Posts tagged music
Posts tagged music
In 1986, synthesizers could launch you around the Moon.
What happened to us? What happened to technology? Why have we lost what we once had?
AFP report quoting a segment from 60 Minutes Overtime:
Hollywood mogul Harvey Weinstein “had this great idea that we could enlist Bill Clinton to convince Led Zeppelin to reunite to perform at the 12-12-12 concert.
“So, Harvey and I got on a plane to fly down to Washington to meet with President Clinton who was going to be seeing the members of Led Zeppelin, who were being honoured at the Kennedy Center.
“And, you know, the president was terrific. He goes, ‘I really want to do this. This would be a fantastic thing. I love Led Zeppelin.’ And Bill Clinton himself asked Led Zeppelin to reunite. And they wouldn’t do it.”
Well, we tried as hard as we could. But if not even throwing Bill Clinton at the problem helped, what else could we possibly do?
In 1967, Steve Reich wrote a piece called “Piano Phase,” a piano duet. Compositionally it’s pretty simple: through the entire piece, both pianists just play three very short, one-handed melodies, each repeated many times. The trick of the piece is that the parts are very slightly desynchronized; one person plays a little bit faster than the other, so they gradually weave in and out of each other, coming in and out of phase.
As a mediocre pianist, I can barely imagine trying to play this with another person without getting fouled up. You’d have to fight the urge to get back in alignment with the other player through the entire fifteen to twenty minutes it takes to play this, all while the other player is going through the same ordeal.
In 2004, Baldwin-Wallace College Conservatory student Rob Kovacs played both parts at the same time. I’m awestruck that a human being is capable of this.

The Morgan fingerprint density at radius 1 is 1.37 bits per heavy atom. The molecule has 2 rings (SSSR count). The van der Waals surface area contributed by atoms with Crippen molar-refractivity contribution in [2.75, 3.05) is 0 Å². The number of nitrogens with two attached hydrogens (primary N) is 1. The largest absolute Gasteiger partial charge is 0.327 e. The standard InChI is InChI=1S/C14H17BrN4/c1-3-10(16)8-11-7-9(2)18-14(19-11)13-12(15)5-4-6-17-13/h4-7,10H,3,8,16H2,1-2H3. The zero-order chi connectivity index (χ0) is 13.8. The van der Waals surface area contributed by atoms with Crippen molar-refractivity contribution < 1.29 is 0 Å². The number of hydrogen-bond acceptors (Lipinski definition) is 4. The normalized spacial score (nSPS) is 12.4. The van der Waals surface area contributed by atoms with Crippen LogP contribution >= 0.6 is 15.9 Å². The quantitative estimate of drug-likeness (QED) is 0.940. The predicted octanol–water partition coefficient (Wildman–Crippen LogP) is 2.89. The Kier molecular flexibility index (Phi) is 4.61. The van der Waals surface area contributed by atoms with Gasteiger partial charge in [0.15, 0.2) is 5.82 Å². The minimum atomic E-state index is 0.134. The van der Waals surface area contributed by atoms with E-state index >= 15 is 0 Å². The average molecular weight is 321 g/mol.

“Space Oddity” recorded in, well, space by Chris Hadfield. Phil Plait has more details but really, DAVID BOWIE RECORDED IN SPACE is the lede here.
Today, on a very special Wednesday edition of the Nullary Sources tunebox*, comes posu yan covering “Here’s How!” The original is by Aivi Tran and surasshu on their album The Black Box, which is pretty cool and available free on Bandcamp.
*: The special Wednesday edition may or may not be a result of my forgetting to post this yesterday.
A Japanese fusiony prog band that I’m kind of fond of, Yoh Ohyama’s Electric Asturias, will be performing at the Rites of Spring Festival in Gettysburg in just a few days. I wish I could go!
Here’s a video showing part of their performance of “Double Helix” at a music festival in Portugal in 2010.
Les Aventures Sous La Mer is a duo, Man From Uranus and Jellica:
Les Adventures Sous la Mer are a new Electronic combo from Cambridge producing surreal and funky space music.
Here’s the entirety of their first album, released in 2009 and uploaded by MFU. Start it up in the background and move on to other things — it will treat you well.
Javelin are George Langford and Tom Van Buskirk. They’re signed to David Byrne’s label Luaka Bop, which was excellent enough to upload the entirety of their March 2013 album Hi Beams. Here’s “Airfield.”
It’s been ten months since the last time one of us posted a Kickstarter campaign. How the time flies!
Today’s money pit is a new joint by Paul Vo, the man who developed the Moog Guitar. He’s working on the Vo-96 Acoustic Synthesizer, a box you stick in your guitar that uses signal processors and magnetism to change the harmonics of the strings. This results in the unbelievable sounds you hear in the above video, all of which are coming directly from the guitar without an amp/speaker.
Colin plays the guitar, so I’ll let him have the last word on this one.
Colin: Anyway I watched that vid. WAT
Colin: That was dope.
Colin: I want one. Kind of.
Next up on your Tuesday Nullary Sources jukebox is “Rockit” by Herbie Hancock.
I’m posting it because I’ve somehow never seen the music video before now. It apparently cleaned up at the Video Music Awards. Just gonna quote from Wikipedia:
The music video, directed by duo Godley & Creme and featuring robot-like movable sculptures (by Jim Whiting) dancing, spinning and even walking in time to the music in a “virtual house” in London, England, garnered five MTV Video Music Awards in 1984, including Best Concept Video and Best Special Effects.